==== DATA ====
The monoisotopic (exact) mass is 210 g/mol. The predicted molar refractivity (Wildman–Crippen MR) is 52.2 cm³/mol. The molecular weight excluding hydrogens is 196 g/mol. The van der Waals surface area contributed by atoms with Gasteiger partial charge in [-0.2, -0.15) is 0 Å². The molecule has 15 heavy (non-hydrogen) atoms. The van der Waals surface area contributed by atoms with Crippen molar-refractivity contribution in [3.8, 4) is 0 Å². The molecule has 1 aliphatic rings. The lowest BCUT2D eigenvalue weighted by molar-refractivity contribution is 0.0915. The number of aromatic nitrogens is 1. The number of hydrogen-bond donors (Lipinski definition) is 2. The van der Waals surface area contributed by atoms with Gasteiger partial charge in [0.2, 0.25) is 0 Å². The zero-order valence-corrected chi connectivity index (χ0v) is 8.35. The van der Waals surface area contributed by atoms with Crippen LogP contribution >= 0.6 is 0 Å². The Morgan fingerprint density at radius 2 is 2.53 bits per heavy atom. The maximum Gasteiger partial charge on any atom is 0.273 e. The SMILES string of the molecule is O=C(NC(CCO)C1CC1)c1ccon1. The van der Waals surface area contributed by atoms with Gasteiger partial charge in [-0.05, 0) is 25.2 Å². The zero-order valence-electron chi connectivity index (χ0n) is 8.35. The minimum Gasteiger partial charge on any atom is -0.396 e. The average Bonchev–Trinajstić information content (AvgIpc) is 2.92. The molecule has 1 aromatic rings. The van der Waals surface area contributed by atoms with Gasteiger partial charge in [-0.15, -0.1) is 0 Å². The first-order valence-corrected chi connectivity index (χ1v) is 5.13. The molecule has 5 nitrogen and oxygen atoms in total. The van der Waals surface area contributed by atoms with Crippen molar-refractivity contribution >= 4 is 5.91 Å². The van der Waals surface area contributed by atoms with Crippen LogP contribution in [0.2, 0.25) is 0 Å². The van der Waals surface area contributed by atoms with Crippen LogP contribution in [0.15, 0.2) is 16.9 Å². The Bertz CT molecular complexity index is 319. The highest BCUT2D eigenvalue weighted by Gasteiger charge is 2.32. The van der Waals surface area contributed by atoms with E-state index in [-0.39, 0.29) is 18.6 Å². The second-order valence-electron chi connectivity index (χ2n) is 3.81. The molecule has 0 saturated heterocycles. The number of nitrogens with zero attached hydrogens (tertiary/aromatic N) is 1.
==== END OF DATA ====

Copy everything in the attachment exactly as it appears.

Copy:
The monoisotopic (exact) mass is 210 g/mol. The predicted molar refractivity (Wildman–Crippen MR) is 52.2 cm³/mol. The molecular weight excluding hydrogens is 196 g/mol. The van der Waals surface area contributed by atoms with Gasteiger partial charge in [-0.2, -0.15) is 0 Å². The molecule has 15 heavy (non-hydrogen) atoms. The van der Waals surface area contributed by atoms with Crippen molar-refractivity contribution in [3.8, 4) is 0 Å². The molecule has 1 aliphatic rings. The lowest BCUT2D eigenvalue weighted by molar-refractivity contribution is 0.0915. The number of aromatic nitrogens is 1. The number of hydrogen-bond donors (Lipinski definition) is 2. The van der Waals surface area contributed by atoms with Gasteiger partial charge in [0.2, 0.25) is 0 Å². The zero-order valence-corrected chi connectivity index (χ0v) is 8.35. The van der Waals surface area contributed by atoms with Crippen LogP contribution >= 0.6 is 0 Å². The Morgan fingerprint density at radius 2 is 2.53 bits per heavy atom. The maximum Gasteiger partial charge on any atom is 0.273 e. The SMILES string of the molecule is O=C(NC(CCO)C1CC1)c1ccon1. The van der Waals surface area contributed by atoms with Gasteiger partial charge in [-0.05, 0) is 25.2 Å². The zero-order valence-electron chi connectivity index (χ0n) is 8.35. The minimum Gasteiger partial charge on any atom is -0.396 e. The average Bonchev–Trinajstić information content (AvgIpc) is 2.92. The molecule has 1 aromatic rings. The van der Waals surface area contributed by atoms with Gasteiger partial charge in [-0.15, -0.1) is 0 Å². The first-order valence-corrected chi connectivity index (χ1v) is 5.13. The molecule has 5 nitrogen and oxygen atoms in total. The van der Waals surface area contributed by atoms with Crippen molar-refractivity contribution >= 4 is 5.91 Å². The van der Waals surface area contributed by atoms with Crippen LogP contribution in [0.2, 0.25) is 0 Å². The van der Waals surface area contributed by atoms with Crippen LogP contribution in [0.15, 0.2) is 16.9 Å². The Bertz CT molecular complexity index is 319. The highest BCUT2D eigenvalue weighted by Gasteiger charge is 2.32. The van der Waals surface area contributed by atoms with E-state index in [-0.39, 0.29) is 18.6 Å². The second-order valence-electron chi connectivity index (χ2n) is 3.81. The molecule has 0 saturated heterocycles. The number of nitrogens with zero attached hydrogens (tertiary/aromatic N) is 1.